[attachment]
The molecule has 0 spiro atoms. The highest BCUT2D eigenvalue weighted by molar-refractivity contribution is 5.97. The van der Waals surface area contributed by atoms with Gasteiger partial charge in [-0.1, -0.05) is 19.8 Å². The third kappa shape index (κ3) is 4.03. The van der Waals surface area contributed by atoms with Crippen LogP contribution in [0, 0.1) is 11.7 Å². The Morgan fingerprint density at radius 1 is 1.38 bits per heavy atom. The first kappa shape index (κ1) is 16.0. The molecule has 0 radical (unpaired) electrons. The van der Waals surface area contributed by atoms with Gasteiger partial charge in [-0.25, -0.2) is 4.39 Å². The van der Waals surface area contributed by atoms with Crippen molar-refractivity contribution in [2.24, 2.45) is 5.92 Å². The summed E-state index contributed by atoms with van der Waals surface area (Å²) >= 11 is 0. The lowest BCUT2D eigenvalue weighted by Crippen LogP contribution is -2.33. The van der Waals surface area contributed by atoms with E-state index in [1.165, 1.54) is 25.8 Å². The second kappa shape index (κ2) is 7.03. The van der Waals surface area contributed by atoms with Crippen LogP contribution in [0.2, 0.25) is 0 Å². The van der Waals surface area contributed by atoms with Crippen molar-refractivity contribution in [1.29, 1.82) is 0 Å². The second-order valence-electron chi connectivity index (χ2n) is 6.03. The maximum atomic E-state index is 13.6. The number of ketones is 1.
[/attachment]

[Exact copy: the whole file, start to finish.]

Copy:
The molecule has 0 spiro atoms. The highest BCUT2D eigenvalue weighted by molar-refractivity contribution is 5.97. The van der Waals surface area contributed by atoms with Gasteiger partial charge in [-0.1, -0.05) is 19.8 Å². The third kappa shape index (κ3) is 4.03. The van der Waals surface area contributed by atoms with Crippen LogP contribution in [0, 0.1) is 11.7 Å². The Morgan fingerprint density at radius 1 is 1.38 bits per heavy atom. The first kappa shape index (κ1) is 16.0. The molecule has 0 radical (unpaired) electrons. The van der Waals surface area contributed by atoms with Gasteiger partial charge in [-0.25, -0.2) is 4.39 Å². The van der Waals surface area contributed by atoms with Crippen molar-refractivity contribution in [2.24, 2.45) is 5.92 Å². The summed E-state index contributed by atoms with van der Waals surface area (Å²) >= 11 is 0. The lowest BCUT2D eigenvalue weighted by Crippen LogP contribution is -2.33. The van der Waals surface area contributed by atoms with E-state index in [1.165, 1.54) is 25.8 Å². The second kappa shape index (κ2) is 7.03. The van der Waals surface area contributed by atoms with Crippen LogP contribution in [0.2, 0.25) is 0 Å². The van der Waals surface area contributed by atoms with Crippen molar-refractivity contribution in [1.29, 1.82) is 0 Å². The second-order valence-electron chi connectivity index (χ2n) is 6.03. The maximum atomic E-state index is 13.6. The number of ketones is 1.